Canada Markets

March Canola Tests Range Lows

Cliff Jamieson
By  Cliff Jamieson , Canadian Grains Analyst
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The March canola daily chart shows Feb. 9 trade bouncing from the lower end of the recent range to close $0.50/mt lower, while holding above its 20-day moving average. The first study shows the March/May spread strengthening to $4.50/mt, a level not seen since mid-December. (DTN ProphetX chart)

March canola closed $0.50/metric ton lower on Thursday to close at $827.70/mt, after trading as much as $8.60/mt lower while coming within $0.20/mt from testing the low reached on Feb. 2. This is the lower end of the $17.30/mt range traded during the past eight sessions. Today's close was $8.10/mt above the session's low, with potential commercial activity supporting price at the lower-end of the range.

Thursday marks the third consecutive lower close, after price failed at resistance at $836/mt two times in six sessions. This resistance, as seen by the horizontal green line on the chart, represents the 50% retracement of the move from the contract's December high of $881/mt to January low of $791/mt. A breach of this resistance could lead to a continued move to the 50% retracement level of $846.60/mt.

Today's close ended above the contract's 20-day moving average for a fifth session, calculated at $824.20/mt. Today's trading bar also shows close to a perfect doji candlestick or bar formed, with today's open and today's close only $0.30/mt apart. This could be viewed as only mildly bearish, with the open and close in negative territory, while close to the upper end of the session's range.

The March/May spread shot to a close of $4.50/mt (first study), the largest spread seen since Dec. 16. This continues to signal supportive trade seen in front-end trade, despite the uncertainty and noise seen in the global oilseed and vegetable oil market. This activity is also affecting trade later in the crop year, with the May/July spread moving into inverted territory for the second time this week, closing at $1.50/mt (May over the July), for the largest inverse reported since Jan. 3.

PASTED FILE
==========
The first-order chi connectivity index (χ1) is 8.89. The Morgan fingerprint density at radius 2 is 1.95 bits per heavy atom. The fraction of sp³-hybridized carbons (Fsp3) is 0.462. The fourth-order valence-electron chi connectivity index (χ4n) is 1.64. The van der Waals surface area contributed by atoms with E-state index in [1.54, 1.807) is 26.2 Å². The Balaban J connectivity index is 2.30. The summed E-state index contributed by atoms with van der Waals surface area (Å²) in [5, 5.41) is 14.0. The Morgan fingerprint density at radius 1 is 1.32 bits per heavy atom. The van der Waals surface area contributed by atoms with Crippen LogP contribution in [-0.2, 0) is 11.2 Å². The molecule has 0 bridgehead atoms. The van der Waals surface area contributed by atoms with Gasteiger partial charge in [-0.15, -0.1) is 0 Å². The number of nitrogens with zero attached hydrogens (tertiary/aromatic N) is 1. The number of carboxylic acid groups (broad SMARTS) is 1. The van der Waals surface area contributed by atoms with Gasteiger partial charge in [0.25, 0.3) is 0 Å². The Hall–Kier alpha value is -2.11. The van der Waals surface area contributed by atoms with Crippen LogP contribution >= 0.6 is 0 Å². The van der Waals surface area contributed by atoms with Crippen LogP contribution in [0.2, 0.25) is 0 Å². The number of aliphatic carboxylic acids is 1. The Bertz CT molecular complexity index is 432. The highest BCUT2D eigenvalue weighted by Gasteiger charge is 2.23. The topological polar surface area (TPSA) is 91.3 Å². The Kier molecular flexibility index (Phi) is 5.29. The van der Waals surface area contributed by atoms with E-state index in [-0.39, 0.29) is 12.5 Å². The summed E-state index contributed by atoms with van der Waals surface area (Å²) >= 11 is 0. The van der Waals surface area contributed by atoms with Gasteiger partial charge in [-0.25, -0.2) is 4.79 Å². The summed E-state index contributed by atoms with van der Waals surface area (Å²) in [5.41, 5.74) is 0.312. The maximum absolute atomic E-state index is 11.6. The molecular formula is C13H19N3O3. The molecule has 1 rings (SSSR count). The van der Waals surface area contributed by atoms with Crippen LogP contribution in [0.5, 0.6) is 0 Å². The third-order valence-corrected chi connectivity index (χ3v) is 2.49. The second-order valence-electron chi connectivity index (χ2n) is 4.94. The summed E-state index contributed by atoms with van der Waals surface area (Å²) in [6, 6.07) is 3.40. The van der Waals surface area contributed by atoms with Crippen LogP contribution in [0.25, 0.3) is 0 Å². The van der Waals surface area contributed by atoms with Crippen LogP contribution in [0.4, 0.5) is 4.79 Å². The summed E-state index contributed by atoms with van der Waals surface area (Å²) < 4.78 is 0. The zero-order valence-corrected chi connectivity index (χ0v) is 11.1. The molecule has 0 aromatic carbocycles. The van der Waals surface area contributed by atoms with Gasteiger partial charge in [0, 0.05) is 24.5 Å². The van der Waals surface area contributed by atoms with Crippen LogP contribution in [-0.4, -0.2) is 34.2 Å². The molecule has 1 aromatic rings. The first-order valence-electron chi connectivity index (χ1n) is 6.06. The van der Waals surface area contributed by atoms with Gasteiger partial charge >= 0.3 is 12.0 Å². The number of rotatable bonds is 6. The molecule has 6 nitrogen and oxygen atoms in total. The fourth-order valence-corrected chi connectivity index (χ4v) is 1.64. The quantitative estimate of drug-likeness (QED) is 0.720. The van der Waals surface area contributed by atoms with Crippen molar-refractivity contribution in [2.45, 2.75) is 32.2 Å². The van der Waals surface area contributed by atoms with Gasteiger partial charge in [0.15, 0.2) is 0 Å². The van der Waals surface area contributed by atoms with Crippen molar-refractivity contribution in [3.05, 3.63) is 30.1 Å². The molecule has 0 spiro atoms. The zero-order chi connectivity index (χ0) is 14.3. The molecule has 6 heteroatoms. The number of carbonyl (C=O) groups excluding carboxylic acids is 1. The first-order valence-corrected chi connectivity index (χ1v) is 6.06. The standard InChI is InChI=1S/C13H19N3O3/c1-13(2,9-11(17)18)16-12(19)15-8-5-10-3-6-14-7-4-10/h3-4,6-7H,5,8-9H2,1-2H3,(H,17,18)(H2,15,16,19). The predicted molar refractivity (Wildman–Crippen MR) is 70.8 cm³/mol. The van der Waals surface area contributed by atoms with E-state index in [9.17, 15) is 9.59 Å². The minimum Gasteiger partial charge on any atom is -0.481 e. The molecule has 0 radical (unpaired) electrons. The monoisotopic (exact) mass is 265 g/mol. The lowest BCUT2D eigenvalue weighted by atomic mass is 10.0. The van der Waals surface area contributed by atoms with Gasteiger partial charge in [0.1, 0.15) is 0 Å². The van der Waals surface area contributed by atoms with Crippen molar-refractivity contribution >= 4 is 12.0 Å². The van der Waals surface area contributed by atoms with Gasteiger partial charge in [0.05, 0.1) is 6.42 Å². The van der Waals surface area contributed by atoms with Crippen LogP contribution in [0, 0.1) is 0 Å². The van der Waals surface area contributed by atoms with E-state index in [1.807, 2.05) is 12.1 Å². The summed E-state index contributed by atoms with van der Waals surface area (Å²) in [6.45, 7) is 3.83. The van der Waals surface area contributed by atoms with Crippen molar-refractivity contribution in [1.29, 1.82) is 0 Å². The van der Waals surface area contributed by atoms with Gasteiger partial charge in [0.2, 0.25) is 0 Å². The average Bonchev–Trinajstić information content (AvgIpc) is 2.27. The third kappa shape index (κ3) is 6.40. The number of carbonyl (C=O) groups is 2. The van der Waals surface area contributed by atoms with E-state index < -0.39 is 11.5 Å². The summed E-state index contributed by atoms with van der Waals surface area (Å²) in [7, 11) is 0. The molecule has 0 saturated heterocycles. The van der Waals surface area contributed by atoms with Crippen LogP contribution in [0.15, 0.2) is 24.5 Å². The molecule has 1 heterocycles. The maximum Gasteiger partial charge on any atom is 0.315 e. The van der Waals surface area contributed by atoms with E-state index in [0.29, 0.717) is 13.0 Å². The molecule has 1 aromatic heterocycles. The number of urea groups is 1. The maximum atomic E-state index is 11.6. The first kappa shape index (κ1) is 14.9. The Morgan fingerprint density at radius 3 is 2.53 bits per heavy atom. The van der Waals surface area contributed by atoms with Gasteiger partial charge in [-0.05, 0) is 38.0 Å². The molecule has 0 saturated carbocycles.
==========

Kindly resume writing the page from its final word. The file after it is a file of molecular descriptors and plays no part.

The blue histogram bars of the lower study shows the noncommercial net-short position, which has yet to be updated since Jan. 24 due to technical issues faced by the CFTC. It is important to note that the noncommercial net-short position as of Jan. 24 of 36,488 contracts was the largest bearish position seen since late September. It is also interesting to note that the week-over-week increase in the size of this bearish position is 21,345 contracts, which is the largest week-over-week change in a canola net-short position on record.

Commercial and noncommercial traders are clearly viewing this market differently, while time will tell which side of this trade has it right.

Cliff Jamieson can be reached at

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